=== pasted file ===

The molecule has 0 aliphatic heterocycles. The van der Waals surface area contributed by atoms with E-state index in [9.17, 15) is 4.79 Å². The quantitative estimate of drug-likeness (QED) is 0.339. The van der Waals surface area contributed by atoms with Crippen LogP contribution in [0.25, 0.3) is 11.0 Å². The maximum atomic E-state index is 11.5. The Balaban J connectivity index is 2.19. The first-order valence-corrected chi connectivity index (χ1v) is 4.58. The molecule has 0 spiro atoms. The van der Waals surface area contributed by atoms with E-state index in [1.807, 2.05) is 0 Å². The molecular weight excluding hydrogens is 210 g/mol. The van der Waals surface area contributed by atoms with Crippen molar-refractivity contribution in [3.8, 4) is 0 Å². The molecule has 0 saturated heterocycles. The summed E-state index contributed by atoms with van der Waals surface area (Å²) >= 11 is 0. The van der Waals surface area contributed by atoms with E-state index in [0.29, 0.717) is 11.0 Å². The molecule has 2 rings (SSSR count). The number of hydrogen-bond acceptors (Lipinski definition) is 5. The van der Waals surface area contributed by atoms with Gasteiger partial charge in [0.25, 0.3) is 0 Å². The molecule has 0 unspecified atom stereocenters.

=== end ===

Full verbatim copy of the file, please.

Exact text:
The molecule has 0 aliphatic heterocycles. The van der Waals surface area contributed by atoms with E-state index in [9.17, 15) is 4.79 Å². The quantitative estimate of drug-likeness (QED) is 0.339. The van der Waals surface area contributed by atoms with Crippen LogP contribution in [0.25, 0.3) is 11.0 Å². The maximum atomic E-state index is 11.5. The Balaban J connectivity index is 2.19. The first-order valence-corrected chi connectivity index (χ1v) is 4.58. The molecule has 0 spiro atoms. The van der Waals surface area contributed by atoms with E-state index in [1.807, 2.05) is 0 Å². The molecular weight excluding hydrogens is 210 g/mol. The van der Waals surface area contributed by atoms with Crippen molar-refractivity contribution in [3.8, 4) is 0 Å². The molecule has 0 saturated heterocycles. The summed E-state index contributed by atoms with van der Waals surface area (Å²) >= 11 is 0. The van der Waals surface area contributed by atoms with E-state index in [0.29, 0.717) is 11.0 Å². The molecule has 2 rings (SSSR count). The number of hydrogen-bond acceptors (Lipinski definition) is 5. The van der Waals surface area contributed by atoms with Gasteiger partial charge in [0.25, 0.3) is 0 Å². The molecule has 0 unspecified atom stereocenters.